While many accidents are unavoidable, many more can be prevented by paying close attention to a few safe driving tips. Taking precautions like adjusting and checking your car's mirrors can not only save money on your insurance premium by avoiding accidents and claims but can also save lives.The most basic and important skills of safe driving are concerned with protecting not only your own life but also the lives of your loved ones and those around you.
Inspect Your Vehicle
Chances are, when you went to get your license, the DMV did a full inspection of the car. They had you turn on your headlights and brights, honk your horn, press your brakes to see if your brake lights were working and had you turn on each of your blinkers and your hazard lights. They may also have checked the tires. You can perform all of these tests yourself often to make sure that all of the essential safety features of your car are working. It would come as quite a shock to hit by a driver behind you, only to later find out that your brake lights weren't functioning properly. Ask a friend or family member to help you do a full inspection of your car at least once a week. It could save you the hassle of a claim that could end up being your fault due to a malfunction.
Once inside the car, make sure that your seat is adjusted to where you can easily reach and press down the pedals. Do not sit so close as to put yourself in danger from being too close to the airbag. Your chest should not be anywhere near close enough to touch the steering wheel. But have no fear. While you may have heard several myths about airbags, they are designed to protect you.Adjust your rearview mirror so that you can see the road behind you. Then adjust your side mirrors, which can be tricky. The best way to adjust your mirrors for maximum visibility is to place the side of your head against the left window and adjust the mirror until you can see the side of your car. For the right side, move your head to the center of the car and do the same thing.
Airbags are important, but the device in your car that has saved the most lives is your seatbelt. Always wear your seatbelt, even for short trips. Lastly, be sure that you’re wearing it correctly. Your state may have laws where it is not required to buckle up in the back seat, but that doesn’t mean you don’t need a seatbelt in the backseat. Read more about the importance of buckling up.
Always Obey the Laws
One of the most important and seemingly obvious safe driving tips is to follow all of the rules of the road. This means obeying every traffic sign: stop sign, yield sign, etc... It also means staying within the posted speed limit. Most of us are guilty of speeding to get to work on time or rolling through a stop sign when it seems like no one else is in the intersection. These habits can be life-threatening. A correct stop is to fully stop at the sign. One trick to help you measure the length of time you should be stopped is to count out the letters S-T-O-P in your head. If you don’t see any issues in the road or intersection, you can proceed with caution.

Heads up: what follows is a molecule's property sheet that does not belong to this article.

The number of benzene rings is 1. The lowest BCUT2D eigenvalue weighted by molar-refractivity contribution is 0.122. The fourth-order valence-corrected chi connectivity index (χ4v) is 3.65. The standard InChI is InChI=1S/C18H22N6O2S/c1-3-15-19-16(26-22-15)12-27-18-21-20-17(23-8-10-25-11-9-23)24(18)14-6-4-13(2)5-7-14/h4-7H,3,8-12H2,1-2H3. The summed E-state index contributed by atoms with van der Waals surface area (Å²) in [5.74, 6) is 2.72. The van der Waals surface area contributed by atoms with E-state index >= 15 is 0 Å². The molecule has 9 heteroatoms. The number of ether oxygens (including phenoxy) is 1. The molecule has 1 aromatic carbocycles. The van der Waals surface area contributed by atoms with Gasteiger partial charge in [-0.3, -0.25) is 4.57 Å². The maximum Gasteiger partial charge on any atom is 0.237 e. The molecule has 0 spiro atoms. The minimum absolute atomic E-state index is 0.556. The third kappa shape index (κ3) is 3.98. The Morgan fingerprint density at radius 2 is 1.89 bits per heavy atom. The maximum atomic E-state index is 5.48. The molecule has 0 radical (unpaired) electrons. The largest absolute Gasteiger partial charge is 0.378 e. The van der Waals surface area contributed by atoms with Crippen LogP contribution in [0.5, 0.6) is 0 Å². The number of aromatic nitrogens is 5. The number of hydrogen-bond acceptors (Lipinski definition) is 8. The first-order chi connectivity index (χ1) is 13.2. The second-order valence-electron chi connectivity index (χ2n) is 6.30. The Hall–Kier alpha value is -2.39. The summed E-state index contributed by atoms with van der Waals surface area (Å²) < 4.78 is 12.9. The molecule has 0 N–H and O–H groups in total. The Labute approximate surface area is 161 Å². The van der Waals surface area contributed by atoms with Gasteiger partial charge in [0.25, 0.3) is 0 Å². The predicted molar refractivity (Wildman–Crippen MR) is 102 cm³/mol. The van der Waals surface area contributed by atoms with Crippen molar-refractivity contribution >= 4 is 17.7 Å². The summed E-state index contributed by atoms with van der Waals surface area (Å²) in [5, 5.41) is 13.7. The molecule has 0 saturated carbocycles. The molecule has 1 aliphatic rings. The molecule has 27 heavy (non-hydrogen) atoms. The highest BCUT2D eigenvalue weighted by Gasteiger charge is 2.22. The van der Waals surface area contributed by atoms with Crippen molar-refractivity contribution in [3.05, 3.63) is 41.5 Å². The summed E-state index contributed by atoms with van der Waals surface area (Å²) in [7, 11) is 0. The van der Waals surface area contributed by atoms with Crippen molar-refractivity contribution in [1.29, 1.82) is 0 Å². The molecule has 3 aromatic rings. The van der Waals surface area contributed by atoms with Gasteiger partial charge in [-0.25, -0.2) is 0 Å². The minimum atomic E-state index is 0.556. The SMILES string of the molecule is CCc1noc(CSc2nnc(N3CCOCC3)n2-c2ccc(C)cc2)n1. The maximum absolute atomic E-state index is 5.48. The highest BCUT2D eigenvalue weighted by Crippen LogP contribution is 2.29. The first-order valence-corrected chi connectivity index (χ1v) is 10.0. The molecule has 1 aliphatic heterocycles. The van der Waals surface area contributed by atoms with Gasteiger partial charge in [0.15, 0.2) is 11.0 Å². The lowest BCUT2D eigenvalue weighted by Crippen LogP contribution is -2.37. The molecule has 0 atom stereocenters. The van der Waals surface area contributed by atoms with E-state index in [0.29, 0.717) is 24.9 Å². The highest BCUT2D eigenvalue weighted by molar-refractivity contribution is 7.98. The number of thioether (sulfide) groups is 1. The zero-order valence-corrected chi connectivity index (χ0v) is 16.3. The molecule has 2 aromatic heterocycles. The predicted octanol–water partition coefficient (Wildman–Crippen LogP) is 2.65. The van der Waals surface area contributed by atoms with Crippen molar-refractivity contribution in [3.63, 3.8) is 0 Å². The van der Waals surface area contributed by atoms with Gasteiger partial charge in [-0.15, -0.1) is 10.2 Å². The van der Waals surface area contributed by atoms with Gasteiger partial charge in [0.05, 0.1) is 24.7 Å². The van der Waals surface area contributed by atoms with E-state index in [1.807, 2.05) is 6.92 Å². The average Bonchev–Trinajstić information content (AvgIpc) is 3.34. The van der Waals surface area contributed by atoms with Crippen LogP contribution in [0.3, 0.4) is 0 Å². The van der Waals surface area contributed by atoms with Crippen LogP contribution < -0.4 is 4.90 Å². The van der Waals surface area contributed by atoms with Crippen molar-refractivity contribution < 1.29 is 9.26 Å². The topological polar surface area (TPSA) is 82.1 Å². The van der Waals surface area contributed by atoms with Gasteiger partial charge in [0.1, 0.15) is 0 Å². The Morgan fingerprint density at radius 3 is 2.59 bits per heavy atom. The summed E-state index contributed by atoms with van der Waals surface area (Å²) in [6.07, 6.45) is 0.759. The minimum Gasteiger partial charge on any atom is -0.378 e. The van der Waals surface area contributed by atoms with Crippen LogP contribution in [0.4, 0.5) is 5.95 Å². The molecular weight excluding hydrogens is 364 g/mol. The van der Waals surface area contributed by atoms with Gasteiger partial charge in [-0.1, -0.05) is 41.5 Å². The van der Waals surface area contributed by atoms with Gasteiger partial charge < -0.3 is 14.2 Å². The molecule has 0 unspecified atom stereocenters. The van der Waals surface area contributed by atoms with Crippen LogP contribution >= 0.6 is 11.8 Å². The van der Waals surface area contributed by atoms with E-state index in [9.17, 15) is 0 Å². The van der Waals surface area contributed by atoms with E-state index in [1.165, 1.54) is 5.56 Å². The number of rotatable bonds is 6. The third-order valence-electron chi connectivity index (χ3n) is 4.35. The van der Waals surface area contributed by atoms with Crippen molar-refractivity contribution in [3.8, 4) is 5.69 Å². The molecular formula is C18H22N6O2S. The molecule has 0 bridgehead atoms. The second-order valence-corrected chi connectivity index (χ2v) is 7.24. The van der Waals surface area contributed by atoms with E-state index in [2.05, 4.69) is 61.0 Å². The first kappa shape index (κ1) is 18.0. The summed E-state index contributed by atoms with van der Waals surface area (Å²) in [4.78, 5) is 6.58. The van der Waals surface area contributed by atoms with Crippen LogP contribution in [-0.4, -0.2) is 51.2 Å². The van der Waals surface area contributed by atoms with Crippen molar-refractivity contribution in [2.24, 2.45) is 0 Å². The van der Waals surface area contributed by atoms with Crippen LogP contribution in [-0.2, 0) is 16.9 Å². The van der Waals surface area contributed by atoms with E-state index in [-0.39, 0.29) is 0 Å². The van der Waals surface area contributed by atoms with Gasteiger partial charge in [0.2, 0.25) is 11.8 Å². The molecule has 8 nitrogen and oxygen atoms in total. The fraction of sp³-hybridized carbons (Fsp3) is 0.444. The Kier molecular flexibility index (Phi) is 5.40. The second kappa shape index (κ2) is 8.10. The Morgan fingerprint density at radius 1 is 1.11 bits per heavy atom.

If you are at a traffic light, wait for it to turn green and then take a few seconds of your time to look in all directions before proceeding into the intersection. Never trust that everyone around you will be obeying the signal. Leave about 10 minutes early to avoid having to speed. Avoiding a full stop or a lecture from your boss is not worth an accident that could have been avoided.
Always use your turn signal too! Turning on your blinker well before your turn alerts the drivers around you to prepare for you to switch lanes. Be aware that another driver could change lanes or turn suddenly without using their blinker. You should be ready to avoid an accident in this situation.
Maybe you didn’t fail to yield on purpose; you just weren’t paying attention. It is easy to make a mistake, especially on a route you take often. But do not be lulled into just driving by memory. Have you ever accidentally driven home instead of going to your final destination? It is imperative to remain alert at all times so that you don’t fall into an unfocused state of mind. Keeping your eyes moving can help to prevent you from zoning out. You could try looking to the sides of the road, then to the lanes around you, and then to your mirrors every few seconds. What’s most important is that you stay focused and aware of what is happening around you. You will be much more prepared for a sudden stop or an evasive maneuver to avoid an accident.